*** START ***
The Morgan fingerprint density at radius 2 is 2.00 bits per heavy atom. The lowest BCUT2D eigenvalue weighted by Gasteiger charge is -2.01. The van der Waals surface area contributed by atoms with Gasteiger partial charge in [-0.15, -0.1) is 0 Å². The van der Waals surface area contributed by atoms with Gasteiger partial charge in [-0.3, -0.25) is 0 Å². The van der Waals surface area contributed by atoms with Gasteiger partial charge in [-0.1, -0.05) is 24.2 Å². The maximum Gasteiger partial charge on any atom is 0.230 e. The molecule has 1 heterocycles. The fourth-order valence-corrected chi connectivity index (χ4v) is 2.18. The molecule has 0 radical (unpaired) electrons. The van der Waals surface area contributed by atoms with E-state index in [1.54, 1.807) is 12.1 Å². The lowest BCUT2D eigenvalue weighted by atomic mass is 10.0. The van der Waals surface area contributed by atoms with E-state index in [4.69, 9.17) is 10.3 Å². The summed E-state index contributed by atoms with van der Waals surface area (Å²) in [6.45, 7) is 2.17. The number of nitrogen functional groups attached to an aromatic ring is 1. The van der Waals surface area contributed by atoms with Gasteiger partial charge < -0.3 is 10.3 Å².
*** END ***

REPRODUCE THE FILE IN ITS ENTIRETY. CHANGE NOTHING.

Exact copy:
The Morgan fingerprint density at radius 2 is 2.00 bits per heavy atom. The lowest BCUT2D eigenvalue weighted by Gasteiger charge is -2.01. The van der Waals surface area contributed by atoms with Gasteiger partial charge in [-0.15, -0.1) is 0 Å². The van der Waals surface area contributed by atoms with Gasteiger partial charge in [-0.3, -0.25) is 0 Å². The van der Waals surface area contributed by atoms with Gasteiger partial charge in [-0.1, -0.05) is 24.2 Å². The maximum Gasteiger partial charge on any atom is 0.230 e. The molecule has 1 heterocycles. The fourth-order valence-corrected chi connectivity index (χ4v) is 2.18. The molecule has 0 radical (unpaired) electrons. The van der Waals surface area contributed by atoms with E-state index in [1.54, 1.807) is 12.1 Å². The lowest BCUT2D eigenvalue weighted by atomic mass is 10.0. The van der Waals surface area contributed by atoms with E-state index in [4.69, 9.17) is 10.3 Å². The summed E-state index contributed by atoms with van der Waals surface area (Å²) in [6.45, 7) is 2.17. The number of nitrogen functional groups attached to an aromatic ring is 1. The van der Waals surface area contributed by atoms with Gasteiger partial charge < -0.3 is 10.3 Å².